On the 29th-30th November 2013 artist Sarah Gillett and curator Rebecca Heald travelled to Bucharest to deliver a series of creative workshops for musem staff and educators in the region, hoping to engage students of all ages with the contemporary artworks presented from the British Council Collection. 

Out of Britian, originally concieved for the Middle East, has previously toured to Saudi Arabia, Kuwait and Oman and is currently at the National Museum of Art in Bucharest until January 2014. It takes landscape as its theme and spans painting, photography and sculpture to unpick the varied approach to an ever changing environment, made by British artists including Richard Long, Matthew Smith, LS Lowry, Paul Nash, George Shaw and Conrad Shawcross.

The workshops employed a range of methods including gathering first impressions, developing a language around the work through poetry excercises and producing pop-up response drawings in order to offer ways in to discussion and appraisal of the works. Below, Sarah and Rebecca give us an insight into their method...

Meet the Artwork

Art offers great starting points for work on a range of topics including history, geography, literature, industry, science and politics, as well as providing a catalyst for independent thinking and doing. Every work of art suggests a different idea, issue or point of view, but for artworks to have any relevance, they quite literally need to be looked at and for their value to be determined by a viewer.

We always start our workshops from the perspective that 'meeting' real artwork face-to-face is a very different experience to seeing it in a book or on a computer screen. For this reason, whenever possible we work in front of artworks, drawing on the unique experience of engaging with original pieces.

In Bucharest, where we were working with museum educators and teachers, our approach was aimed at encouraging ‘conversations’ with and about a selection of artworks in the 'Out of Britain' exhibition, beautifully installed in the National Museum of Romania. From archaeologists, artists, art historians, zoologists, curators, museum volunteers, printmaking technicians and press officers, everyone taking part in our workshops was involved with fantastic education programmes already, but this was a chance for them to take a step back into being an active participant. We think that creative learning through making and kinetic experience can stimulate new ideas quickly, in a collaborative process.

From generating poems, soundscapes and pop-up landscapes, all the activities in our workshops were aimed at encouraging participants to expand the ideas presented and relate them back to art and objects in their own museum collections. What we underestimated was the opportunity the workshops offered for peer-to-peer learning and discussion. We were humbled by the journey times museum staff had made  - up to 12 hours for some - and by the commitment of busy teachers who had given up their Saturday mornings to come and take part.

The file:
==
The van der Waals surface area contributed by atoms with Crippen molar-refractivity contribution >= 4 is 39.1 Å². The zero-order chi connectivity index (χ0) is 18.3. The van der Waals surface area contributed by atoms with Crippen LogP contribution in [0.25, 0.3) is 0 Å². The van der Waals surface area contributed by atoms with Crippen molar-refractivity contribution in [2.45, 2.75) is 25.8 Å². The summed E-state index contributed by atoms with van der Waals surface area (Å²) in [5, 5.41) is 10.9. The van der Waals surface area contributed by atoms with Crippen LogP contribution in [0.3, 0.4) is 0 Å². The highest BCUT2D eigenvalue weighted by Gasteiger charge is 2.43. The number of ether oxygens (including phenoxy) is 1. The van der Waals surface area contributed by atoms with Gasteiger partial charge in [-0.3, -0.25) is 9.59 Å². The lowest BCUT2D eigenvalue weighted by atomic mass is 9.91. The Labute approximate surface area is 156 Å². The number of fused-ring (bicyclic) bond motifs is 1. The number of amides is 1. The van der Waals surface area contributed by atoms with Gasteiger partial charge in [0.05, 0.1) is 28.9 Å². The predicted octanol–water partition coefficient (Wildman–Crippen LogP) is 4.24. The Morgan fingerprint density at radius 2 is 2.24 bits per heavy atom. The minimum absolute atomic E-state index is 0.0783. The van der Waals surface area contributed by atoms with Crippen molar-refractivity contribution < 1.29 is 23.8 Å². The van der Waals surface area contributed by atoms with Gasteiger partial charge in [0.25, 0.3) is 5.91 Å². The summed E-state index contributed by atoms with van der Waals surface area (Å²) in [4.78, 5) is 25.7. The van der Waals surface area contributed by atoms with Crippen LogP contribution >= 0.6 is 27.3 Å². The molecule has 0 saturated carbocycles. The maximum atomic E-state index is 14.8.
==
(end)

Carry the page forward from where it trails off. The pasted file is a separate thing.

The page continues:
Should everyone be entitled to their own subjective reading of a piece of art, or should we stick to framing the work only by the artist's original intentions? We argue that every artwork can be read on many levels, and sometimes slowing down and really looking at an artwork can offer  insights into more than just the piece in front of us. Spending time looking can be especially valuable for those artworks we just don't like or have no immediate connection with.

We firmly believe that art is for everyone. By trying to encourage open, strong debate in the museum space, we hope to give more children and adults the tools to talk about artworks from a better informed standpoint. In Bucharest we were lucky enough to be supported by smart, open-minded people who are as passionate as us about the value of education for all.

We both felt we made some new connections with art in the exhibition through the workshop participants' observations and perspectives. We really hope this was a two-way street. If we managed to plant a nugget of a new idea, inspired a fresh way of looking at an artwork, or just offered a new route to the same ends, then that's good enough for us.

Sarah Gillett

Rebecca Heald

Visit our image gallery above for more on this project...

Thanks to Rebecca and Sarah for divising such a though provoking session!